Michael Nobbs is an artist, blogger and tea drinker (not necessarily in that order) who has been blogging since 2004, he lives on the side of hill near the west coast of Wales and likes to keep things simple. Michael answers questions about maintaining a sustainable level of creativity. I recently read his new book Sustainable Creativity, which I think is excellent and totally recommend. If you are super quick you can buy it at a very reasonable rate (US$9) until Sunday October 31st, after which point it will go up in price.
Michael writes and publishes The Beany, an illustrated journal of his life. He talks about drawing and how to get the Important Work done despite having limited energy. Michael was diagnosed with ME/CFS in the late 1990s and over the last decade has learnt a lot about sustaining a creative career with limited energy.
You can follow Michael on Twitter.
Some of these questions were donated by the fabulous Helen Lehndorf.
HL: How do you work through your creative low patches?
MN: I don't always work through them, because creative low patches often correspond with physical low patches so have to get dealt with with lots of TLC (and tea drinking). That said, if I can, I try to do a little (sometimes very little) bit of creative work most days.
HL: Have you ever felt like chucking your blog in? If so, how did you resist the urge?
MN: I've never really felt like giving up on my blog, though it has at times been almost in hibernation (a bit like me). For the two years I studied for my MA my blog as very quiet, and at times when my health has been particularly poor posts have been quite sporadic.
Over the six or so years I've been writing it it has been a huge help in shaping me as an artist and a writer. I'm so grateful that I live when I do, with all the Internet has to offer.
HL: What is the weirdest fan/admirer interaction you've had?
MN: Nothing weird so far. I live in hope...
HL: What is the best thing that's happened to you through your online life?
MN: Learning to think of myself as an artist, and then as an artist who makes his living from his work.
HL: How much time do you spend on your art everyday?
MN: Ten minutes some days, more when I can.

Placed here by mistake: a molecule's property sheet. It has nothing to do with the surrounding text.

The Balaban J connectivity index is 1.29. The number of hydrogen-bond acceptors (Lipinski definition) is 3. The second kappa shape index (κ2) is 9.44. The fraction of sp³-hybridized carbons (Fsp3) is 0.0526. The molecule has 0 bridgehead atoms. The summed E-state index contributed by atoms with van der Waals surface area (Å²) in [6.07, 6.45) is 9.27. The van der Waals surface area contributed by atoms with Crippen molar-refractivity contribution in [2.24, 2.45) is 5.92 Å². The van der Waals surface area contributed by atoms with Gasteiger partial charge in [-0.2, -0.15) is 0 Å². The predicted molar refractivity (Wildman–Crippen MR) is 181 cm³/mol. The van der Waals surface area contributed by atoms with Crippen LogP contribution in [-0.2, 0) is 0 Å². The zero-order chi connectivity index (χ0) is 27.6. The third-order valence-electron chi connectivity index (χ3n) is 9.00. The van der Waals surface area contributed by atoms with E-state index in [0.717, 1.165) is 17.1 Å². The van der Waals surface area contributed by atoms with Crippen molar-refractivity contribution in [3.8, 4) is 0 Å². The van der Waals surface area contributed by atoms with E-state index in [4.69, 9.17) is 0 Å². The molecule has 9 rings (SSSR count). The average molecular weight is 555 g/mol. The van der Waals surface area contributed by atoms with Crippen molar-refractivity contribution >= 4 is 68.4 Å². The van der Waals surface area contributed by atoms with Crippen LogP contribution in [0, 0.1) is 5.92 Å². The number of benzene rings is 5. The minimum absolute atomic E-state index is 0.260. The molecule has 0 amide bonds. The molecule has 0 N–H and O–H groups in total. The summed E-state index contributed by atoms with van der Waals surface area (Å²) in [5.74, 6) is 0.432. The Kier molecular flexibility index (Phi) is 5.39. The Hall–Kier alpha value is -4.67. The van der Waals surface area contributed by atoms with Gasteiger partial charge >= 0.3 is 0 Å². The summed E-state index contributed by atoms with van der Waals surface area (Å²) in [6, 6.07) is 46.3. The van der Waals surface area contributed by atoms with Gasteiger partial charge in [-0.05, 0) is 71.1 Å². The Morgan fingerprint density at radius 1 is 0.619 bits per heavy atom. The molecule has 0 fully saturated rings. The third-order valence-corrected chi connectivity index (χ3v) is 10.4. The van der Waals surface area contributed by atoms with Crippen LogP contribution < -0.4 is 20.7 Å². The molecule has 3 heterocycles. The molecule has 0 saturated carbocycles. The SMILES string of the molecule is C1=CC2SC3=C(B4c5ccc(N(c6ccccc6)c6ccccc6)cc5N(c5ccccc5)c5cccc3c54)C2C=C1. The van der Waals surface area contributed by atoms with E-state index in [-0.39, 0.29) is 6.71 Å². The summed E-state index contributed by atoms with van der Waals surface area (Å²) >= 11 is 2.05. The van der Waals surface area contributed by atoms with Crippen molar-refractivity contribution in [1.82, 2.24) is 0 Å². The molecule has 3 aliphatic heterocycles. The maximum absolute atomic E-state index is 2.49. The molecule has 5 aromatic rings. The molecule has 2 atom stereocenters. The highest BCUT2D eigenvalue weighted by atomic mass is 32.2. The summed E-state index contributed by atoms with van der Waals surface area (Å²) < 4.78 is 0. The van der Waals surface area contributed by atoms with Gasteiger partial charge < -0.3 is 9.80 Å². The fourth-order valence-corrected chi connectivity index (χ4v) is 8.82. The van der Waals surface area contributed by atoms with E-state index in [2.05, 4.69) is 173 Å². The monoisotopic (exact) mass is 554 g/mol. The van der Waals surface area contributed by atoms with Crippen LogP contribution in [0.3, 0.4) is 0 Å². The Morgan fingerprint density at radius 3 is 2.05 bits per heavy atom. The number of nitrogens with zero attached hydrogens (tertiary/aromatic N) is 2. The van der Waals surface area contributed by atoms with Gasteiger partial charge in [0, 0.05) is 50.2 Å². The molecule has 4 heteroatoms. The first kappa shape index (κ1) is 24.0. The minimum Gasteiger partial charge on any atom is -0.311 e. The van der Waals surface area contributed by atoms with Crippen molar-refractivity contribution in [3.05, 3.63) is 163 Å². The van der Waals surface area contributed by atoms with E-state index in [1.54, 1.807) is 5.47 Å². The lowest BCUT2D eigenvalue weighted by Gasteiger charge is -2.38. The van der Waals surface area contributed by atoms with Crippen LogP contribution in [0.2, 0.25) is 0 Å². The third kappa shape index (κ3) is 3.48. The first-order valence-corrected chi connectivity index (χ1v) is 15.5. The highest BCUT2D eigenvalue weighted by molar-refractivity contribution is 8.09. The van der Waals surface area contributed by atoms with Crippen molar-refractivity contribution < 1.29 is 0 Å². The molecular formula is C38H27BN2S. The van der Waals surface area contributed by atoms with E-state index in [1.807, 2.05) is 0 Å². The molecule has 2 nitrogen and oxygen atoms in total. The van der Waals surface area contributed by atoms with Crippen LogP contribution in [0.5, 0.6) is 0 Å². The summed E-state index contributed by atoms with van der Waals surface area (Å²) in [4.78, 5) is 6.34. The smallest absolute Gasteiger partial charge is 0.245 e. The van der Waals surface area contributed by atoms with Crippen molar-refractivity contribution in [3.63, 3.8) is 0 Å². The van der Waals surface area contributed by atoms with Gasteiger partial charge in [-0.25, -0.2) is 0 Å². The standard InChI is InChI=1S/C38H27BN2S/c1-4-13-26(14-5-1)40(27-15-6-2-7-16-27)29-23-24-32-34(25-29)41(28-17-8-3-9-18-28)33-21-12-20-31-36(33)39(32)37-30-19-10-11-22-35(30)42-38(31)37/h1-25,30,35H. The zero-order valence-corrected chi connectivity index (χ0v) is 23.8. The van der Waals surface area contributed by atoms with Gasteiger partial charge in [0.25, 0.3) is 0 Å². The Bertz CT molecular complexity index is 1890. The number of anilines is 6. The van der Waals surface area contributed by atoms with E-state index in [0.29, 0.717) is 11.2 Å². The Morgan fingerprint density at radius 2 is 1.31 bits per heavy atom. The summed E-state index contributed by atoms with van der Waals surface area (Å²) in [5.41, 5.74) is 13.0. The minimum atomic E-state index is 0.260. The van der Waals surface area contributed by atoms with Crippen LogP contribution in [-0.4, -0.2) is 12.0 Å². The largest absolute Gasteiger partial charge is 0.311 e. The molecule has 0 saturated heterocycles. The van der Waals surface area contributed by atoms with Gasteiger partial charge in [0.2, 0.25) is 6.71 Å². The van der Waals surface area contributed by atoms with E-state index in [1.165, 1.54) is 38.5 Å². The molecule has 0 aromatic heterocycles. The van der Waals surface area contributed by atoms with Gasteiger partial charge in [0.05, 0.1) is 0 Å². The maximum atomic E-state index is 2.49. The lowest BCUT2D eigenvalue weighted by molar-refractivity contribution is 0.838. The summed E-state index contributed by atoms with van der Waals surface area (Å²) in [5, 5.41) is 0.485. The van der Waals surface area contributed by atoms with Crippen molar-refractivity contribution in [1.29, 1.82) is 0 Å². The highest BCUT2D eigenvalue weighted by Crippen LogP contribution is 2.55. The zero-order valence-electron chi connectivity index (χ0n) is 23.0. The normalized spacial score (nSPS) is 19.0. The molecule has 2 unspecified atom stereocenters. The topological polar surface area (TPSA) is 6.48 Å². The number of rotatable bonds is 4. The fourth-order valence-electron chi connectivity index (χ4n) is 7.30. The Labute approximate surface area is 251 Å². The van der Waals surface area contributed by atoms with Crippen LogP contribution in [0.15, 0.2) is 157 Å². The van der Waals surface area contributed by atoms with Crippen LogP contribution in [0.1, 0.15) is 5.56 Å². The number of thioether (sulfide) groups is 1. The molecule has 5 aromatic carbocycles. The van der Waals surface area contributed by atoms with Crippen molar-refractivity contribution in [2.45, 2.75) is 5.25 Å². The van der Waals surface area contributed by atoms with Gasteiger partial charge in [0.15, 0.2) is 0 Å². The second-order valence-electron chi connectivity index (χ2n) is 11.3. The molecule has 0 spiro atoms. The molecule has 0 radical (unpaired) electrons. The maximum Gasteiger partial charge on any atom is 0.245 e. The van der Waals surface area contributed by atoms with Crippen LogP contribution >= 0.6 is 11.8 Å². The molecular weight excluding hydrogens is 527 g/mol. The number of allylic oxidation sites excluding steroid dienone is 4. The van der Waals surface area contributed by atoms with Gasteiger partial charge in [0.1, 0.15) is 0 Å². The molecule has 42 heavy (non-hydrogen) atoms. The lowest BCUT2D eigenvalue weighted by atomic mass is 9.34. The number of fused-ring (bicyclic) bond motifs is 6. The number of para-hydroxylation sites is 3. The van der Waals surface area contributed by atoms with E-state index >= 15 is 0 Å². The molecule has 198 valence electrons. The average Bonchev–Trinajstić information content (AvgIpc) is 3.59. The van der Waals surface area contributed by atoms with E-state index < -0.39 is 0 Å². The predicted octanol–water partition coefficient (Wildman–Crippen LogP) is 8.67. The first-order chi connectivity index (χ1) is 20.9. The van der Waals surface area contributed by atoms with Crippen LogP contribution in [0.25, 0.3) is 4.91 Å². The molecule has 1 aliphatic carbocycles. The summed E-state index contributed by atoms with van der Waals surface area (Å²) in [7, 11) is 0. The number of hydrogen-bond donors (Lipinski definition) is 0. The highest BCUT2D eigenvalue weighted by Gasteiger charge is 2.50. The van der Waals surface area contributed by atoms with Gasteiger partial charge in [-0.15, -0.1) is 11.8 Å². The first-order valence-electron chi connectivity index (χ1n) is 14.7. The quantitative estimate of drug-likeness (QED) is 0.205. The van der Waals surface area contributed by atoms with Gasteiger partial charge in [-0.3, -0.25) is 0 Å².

HH: I think your suggestion of bites sized chunks of work is great for everyone, especially procrastinators like me, not just people with low energy. Have you got any other tips to trick our procrastinating / tired selves into productivity?
MN: Get a timer! Just setting it for twenty minutes (or even ten on a bad day) every day and working on something until it rings means you can slowly but surely build up a body of work.
HH: Do you think procrastination can have it's uses? I read this article recently...
MN: Good article. I think it is always important to be kind to ourselves, especially if we are ill and limited in energy, but even if we are healthy.
It is very easy to decide we are lazy (and from my experience it is often the people that push themselves the hardest that give themselves the worst time about being "lazy"). I spent years berating myself for not doing more, when in actual fact I was pushing myself far too hard and just making myself ill. Better to be gentle with ourselves, recognise we have limits and work within in them. That said, if you really want to do something, don't be put off by how overwhelming it seems, just think of the first little step you can take to get started, and then the next and then the next...
HH: Joseph Beuys said "Everyone is an artist". What would you say to critics of this quote?
MN: Everyone is welcome to their opinion.
HH: I would add that perhaps we should not see creativity as the special realm of "artists", but that everyone should apply creative thinking in their own area of specialisation - whatever that may be.
HH: What are the benefits of cataloguing / drawing everyday things?
MN: They are handy. When I was at my illest, the things in front of me were the only things I could draw. The habit stuck.
HH: What are you reading at the moment?
MN: A Year of Questions by Fiona Robyn